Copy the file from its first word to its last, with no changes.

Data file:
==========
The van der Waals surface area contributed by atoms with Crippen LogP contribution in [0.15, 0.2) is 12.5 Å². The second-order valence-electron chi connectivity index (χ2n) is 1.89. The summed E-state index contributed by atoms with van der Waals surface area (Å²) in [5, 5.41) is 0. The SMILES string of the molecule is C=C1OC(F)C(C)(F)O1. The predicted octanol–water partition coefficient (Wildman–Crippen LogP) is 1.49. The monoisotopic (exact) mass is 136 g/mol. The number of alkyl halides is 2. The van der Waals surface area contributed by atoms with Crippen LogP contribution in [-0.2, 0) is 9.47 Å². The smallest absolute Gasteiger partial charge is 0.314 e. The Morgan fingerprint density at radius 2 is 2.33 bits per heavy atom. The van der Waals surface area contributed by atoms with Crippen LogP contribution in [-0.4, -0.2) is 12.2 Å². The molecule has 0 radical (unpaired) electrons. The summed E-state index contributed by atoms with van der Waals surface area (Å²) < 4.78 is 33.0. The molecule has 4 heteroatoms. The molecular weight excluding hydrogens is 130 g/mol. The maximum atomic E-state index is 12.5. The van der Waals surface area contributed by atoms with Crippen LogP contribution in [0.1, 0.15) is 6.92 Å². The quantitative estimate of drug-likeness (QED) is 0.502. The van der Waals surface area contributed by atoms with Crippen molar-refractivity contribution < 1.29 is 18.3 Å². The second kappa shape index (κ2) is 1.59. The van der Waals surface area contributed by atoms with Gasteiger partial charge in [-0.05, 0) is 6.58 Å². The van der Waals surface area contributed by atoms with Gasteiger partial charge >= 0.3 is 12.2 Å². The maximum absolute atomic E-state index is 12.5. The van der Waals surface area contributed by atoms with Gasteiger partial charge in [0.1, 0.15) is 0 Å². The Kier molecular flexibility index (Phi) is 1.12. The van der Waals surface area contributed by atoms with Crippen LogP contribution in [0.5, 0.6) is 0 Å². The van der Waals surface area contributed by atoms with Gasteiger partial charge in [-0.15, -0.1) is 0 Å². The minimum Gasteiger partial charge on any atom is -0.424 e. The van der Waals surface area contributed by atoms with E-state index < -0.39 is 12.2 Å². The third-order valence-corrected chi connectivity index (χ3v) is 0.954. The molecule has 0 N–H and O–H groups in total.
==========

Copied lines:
The van der Waals surface area contributed by atoms with Crippen LogP contribution in [0.15, 0.2) is 12.5 Å². The second-order valence-electron chi connectivity index (χ2n) is 1.89. The summed E-state index contributed by atoms with van der Waals surface area (Å²) in [5, 5.41) is 0. The SMILES string of the molecule is C=C1OC(F)C(C)(F)O1. The predicted octanol–water partition coefficient (Wildman–Crippen LogP) is 1.49. The monoisotopic (exact) mass is 136 g/mol. The number of alkyl halides is 2. The van der Waals surface area contributed by atoms with Crippen LogP contribution in [-0.2, 0) is 9.47 Å². The smallest absolute Gasteiger partial charge is 0.314 e. The Morgan fingerprint density at radius 2 is 2.33 bits per heavy atom. The van der Waals surface area contributed by atoms with Crippen LogP contribution in [-0.4, -0.2) is 12.2 Å². The molecule has 0 radical (unpaired) electrons. The summed E-state index contributed by atoms with van der Waals surface area (Å²) < 4.78 is 33.0. The molecule has 4 heteroatoms. The molecular weight excluding hydrogens is 130 g/mol. The maximum atomic E-state index is 12.5. The van der Waals surface area contributed by atoms with Crippen LogP contribution in [0.1, 0.15) is 6.92 Å². The quantitative estimate of drug-likeness (QED) is 0.502. The van der Waals surface area contributed by atoms with Crippen molar-refractivity contribution < 1.29 is 18.3 Å². The second kappa shape index (κ2) is 1.59. The van der Waals surface area contributed by atoms with Gasteiger partial charge in [-0.05, 0) is 6.58 Å². The van der Waals surface area contributed by atoms with Gasteiger partial charge >= 0.3 is 12.2 Å². The maximum absolute atomic E-state index is 12.5. The van der Waals surface area contributed by atoms with Gasteiger partial charge in [0.1, 0.15) is 0 Å². The Kier molecular flexibility index (Phi) is 1.12. The van der Waals surface area contributed by atoms with Crippen LogP contribution in [0.5, 0.6) is 0 Å². The van der Waals surface area contributed by atoms with Gasteiger partial charge in [-0.15, -0.1) is 0 Å². The minimum Gasteiger partial charge on any atom is -0.424 e. The van der Waals surface area contributed by atoms with E-state index < -0.39 is 12.2 Å². The third-order valence-corrected chi connectivity index (χ3v) is 0.954. The molecule has 0 N–H and O–H groups in total.